Boeing admits errors for the first time after the emergency landing of a 737 MAX due to a cabin wall that broke out during flight. The aircraft manufacturer made a mistake and the company will work with regulators to ensure that something like this “can never happen again,” said CEO Dave Calhoun on Tuesday.

The two American airlines Alaska Airlines and United Airlines, which use these aircraft, discovered loose parts on other aircraft of the affected type after the emergency landing. This has raised new doubts about the design and certification process of Boeing’s best-selling aircraft family, which could lead to a repeat of such an incident.

Boeing has instructed its factories and those of its suppliers to ensure such problems are addressed and to conduct more comprehensive checks on systems and processes, people familiar with the matter told Reuters. The accident shocked Boeing customers and also shook CEO Calhoun “to the core,” the insiders quoted the company boss as saying. The company will “ensure that every next plane that takes off is safe,” Calhoun promised employees.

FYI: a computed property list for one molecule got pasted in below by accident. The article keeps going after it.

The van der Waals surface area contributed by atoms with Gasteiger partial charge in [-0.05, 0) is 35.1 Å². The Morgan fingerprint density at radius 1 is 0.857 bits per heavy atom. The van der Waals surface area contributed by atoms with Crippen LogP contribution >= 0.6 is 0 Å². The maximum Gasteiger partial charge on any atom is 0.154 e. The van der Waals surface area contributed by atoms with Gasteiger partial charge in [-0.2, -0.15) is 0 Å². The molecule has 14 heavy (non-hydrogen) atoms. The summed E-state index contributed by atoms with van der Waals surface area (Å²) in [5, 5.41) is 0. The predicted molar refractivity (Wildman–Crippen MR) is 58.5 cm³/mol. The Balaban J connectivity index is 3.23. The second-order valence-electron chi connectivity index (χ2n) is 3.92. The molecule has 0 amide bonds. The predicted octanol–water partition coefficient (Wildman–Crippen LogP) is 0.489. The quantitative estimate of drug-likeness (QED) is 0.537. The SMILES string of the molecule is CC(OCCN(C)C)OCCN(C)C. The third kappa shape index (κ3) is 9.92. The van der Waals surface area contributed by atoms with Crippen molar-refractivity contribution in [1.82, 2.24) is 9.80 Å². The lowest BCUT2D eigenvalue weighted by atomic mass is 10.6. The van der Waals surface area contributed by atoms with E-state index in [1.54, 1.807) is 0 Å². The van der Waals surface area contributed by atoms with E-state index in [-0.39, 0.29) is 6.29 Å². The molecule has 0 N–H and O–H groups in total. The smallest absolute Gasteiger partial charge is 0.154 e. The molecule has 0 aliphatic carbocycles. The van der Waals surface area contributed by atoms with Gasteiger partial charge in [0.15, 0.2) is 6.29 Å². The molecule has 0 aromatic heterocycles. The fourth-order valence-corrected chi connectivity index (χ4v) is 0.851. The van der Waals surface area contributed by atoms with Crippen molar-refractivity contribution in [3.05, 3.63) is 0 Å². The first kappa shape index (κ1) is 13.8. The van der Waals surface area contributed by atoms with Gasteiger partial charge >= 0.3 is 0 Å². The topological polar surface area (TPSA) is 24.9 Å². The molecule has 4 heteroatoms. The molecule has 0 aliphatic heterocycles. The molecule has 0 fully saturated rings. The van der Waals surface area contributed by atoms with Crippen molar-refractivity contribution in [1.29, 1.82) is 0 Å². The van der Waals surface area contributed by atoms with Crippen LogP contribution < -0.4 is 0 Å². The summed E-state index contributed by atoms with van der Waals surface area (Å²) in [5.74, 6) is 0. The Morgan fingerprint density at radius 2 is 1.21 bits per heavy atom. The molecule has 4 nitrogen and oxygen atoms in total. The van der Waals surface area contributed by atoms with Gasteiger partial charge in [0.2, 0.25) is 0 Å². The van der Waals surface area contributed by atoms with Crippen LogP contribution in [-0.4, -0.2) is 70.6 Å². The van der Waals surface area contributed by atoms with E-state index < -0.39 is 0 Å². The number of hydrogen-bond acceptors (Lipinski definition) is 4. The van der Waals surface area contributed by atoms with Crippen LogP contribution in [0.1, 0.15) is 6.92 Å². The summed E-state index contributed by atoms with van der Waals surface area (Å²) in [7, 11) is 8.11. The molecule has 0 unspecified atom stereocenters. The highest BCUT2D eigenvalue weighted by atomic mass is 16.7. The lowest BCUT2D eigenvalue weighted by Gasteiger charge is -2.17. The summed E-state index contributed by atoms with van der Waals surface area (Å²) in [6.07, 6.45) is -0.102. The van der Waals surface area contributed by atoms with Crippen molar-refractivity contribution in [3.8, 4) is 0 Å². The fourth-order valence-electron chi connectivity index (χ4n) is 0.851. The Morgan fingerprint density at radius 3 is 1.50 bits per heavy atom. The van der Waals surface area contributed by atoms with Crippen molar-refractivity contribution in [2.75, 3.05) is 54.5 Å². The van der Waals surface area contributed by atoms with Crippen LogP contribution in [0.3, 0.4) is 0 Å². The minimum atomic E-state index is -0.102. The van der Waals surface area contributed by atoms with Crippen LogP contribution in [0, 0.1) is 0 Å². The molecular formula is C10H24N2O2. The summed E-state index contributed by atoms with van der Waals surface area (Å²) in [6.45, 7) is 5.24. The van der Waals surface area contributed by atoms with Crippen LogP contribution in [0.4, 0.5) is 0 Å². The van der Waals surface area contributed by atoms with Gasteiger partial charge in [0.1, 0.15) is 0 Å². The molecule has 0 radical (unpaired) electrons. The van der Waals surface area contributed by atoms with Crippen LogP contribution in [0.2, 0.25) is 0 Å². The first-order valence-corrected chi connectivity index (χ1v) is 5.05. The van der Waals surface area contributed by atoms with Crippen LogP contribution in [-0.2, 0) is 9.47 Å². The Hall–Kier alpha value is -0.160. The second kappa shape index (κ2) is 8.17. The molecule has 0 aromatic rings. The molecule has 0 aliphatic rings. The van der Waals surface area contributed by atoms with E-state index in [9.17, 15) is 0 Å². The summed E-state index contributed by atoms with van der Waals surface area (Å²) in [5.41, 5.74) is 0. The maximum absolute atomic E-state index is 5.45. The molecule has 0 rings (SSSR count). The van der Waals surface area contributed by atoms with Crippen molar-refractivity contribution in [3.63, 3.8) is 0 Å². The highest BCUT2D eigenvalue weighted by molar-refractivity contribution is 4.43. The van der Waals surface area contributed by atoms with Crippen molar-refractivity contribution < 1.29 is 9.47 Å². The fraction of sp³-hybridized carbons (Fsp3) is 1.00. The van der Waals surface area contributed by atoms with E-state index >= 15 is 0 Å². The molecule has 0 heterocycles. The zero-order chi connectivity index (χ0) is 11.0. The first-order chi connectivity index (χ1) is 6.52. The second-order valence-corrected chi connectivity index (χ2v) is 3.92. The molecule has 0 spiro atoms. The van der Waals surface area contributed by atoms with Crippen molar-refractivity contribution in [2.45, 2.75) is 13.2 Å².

According to insiders, Boeing told employees that the loose screws found were being treated as a “quality control issue” and that reviews were underway at both Boeing and supplier Spirit Aerosystems.

The US Federal Aviation Administration (FAA) grounded 171 aircraft following the incident, leading to numerous flight cancellations by Alaska and United. The panel, which was removed on Alaska Air Flight 1282 at an altitude of 4,900 meters, replaces an optional emergency exit door on 737 MAX 9 aircraft, which airlines use with denser seating. On an Alaska Airlines flight on Friday, the part suddenly tore off shortly after takeoff while climbing.

During initial investigations, Alaska Airlines and the US airline United Airlines discovered problems with other aircraft of the type, such as loose screws.

Because of the incident, United has to cancel around 225 daily flights and Alaska has to cancel 109 flights from its schedule. Boeing shares fell 1.4 percent on Tuesday.